But she also makes depression seem understandable.
Movies have a long, bad history of fetishizing depression, of making people who struggle to wake up and face the world each day seem like they're more poignant or somehow more cognizant of reality than the rest of us. In Kikuchi's hands, Kumiko is always interesting, always engaging, but also always somebody who is clearly struggling to stay just ahead of a massive wave that will overwhelm her if it catches up to her.
Kumiko loses a little something once it reaches Minnesota, as the movie turns into a series of vignettes about nice Midwesterners trying to understand this woman who's unexpectedly wandered into their lives. There are some gentle gags (taken from the true story) about how ill-equipped these small town residents are to help out Kumiko, but the scenes all tend to play in roughly the same way, until one final, haunting encounter with a deaf cab driver.
But Kikuchi keeps all of these scenes grounded, no matter how unbelievable Kumiko's quest might come to seem. The film's best shot just might be one from this section, in which Kumiko walks alongside a highway at twilight, trying like hell to reach Fargo, even though it's colder than anything she's ever experienced and she's not dressed for the weather. Snow blows eerily across the asphalt, seeming to rise out of its cracks like spectral fingers. But she keeps walking on and on, toward her destination.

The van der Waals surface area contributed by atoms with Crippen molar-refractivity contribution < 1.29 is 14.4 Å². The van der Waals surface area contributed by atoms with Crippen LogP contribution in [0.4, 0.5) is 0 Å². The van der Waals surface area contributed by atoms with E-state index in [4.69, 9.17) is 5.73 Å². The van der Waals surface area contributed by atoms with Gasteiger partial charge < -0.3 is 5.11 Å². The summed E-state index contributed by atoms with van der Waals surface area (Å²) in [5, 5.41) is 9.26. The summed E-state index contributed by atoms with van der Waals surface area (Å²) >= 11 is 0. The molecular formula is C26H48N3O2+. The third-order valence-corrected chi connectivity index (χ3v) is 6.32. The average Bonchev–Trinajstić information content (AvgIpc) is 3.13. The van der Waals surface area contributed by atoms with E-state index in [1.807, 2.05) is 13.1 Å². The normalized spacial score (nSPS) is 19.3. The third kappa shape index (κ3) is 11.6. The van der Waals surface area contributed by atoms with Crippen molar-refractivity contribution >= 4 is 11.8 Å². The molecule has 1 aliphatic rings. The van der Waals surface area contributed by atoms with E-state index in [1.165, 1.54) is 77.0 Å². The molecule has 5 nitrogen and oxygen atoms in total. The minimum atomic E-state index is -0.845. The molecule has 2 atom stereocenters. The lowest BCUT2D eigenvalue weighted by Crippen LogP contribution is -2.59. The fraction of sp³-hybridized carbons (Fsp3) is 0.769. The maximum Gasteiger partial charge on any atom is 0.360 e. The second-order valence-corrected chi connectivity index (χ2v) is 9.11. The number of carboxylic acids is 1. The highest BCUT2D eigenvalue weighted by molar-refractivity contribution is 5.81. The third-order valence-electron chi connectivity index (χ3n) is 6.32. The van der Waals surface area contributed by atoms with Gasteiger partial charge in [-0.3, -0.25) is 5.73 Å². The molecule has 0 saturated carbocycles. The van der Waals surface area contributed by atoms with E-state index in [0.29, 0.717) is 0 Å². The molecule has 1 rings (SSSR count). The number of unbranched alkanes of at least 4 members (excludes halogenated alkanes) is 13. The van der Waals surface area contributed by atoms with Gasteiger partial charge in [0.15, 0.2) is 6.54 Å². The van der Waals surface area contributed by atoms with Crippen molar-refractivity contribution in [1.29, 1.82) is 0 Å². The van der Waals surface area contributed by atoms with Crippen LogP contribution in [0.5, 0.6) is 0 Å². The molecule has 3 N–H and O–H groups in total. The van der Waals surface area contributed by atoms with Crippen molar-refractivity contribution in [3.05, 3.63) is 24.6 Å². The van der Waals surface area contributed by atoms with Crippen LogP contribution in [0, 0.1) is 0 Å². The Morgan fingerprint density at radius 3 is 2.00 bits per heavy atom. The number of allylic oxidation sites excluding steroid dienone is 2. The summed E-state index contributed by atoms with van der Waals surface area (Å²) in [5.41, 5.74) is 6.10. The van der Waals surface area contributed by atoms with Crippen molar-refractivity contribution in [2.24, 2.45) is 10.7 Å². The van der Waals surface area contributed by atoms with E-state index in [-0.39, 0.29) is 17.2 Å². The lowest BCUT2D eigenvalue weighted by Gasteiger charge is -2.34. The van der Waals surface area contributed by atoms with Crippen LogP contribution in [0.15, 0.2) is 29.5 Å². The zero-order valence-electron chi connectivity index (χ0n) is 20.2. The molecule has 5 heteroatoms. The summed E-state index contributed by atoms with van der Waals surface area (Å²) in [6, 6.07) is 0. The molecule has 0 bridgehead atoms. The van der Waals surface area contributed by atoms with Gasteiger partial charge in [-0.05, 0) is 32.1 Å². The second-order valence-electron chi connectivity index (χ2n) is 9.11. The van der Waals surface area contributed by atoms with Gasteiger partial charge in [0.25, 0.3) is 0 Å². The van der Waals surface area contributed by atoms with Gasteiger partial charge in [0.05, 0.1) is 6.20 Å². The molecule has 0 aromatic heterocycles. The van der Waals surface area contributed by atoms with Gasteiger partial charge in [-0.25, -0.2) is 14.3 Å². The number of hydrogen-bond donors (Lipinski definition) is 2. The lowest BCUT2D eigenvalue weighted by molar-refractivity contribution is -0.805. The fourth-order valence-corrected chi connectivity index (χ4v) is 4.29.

At its best, Kumiko the Treasure Hunter and its lead actress understand that this is what depression can feel like — an endless walk through the most unforgiving of conditions, and one that just keeps going and going, so long as you can stay pointed toward something, no matter how nebulous.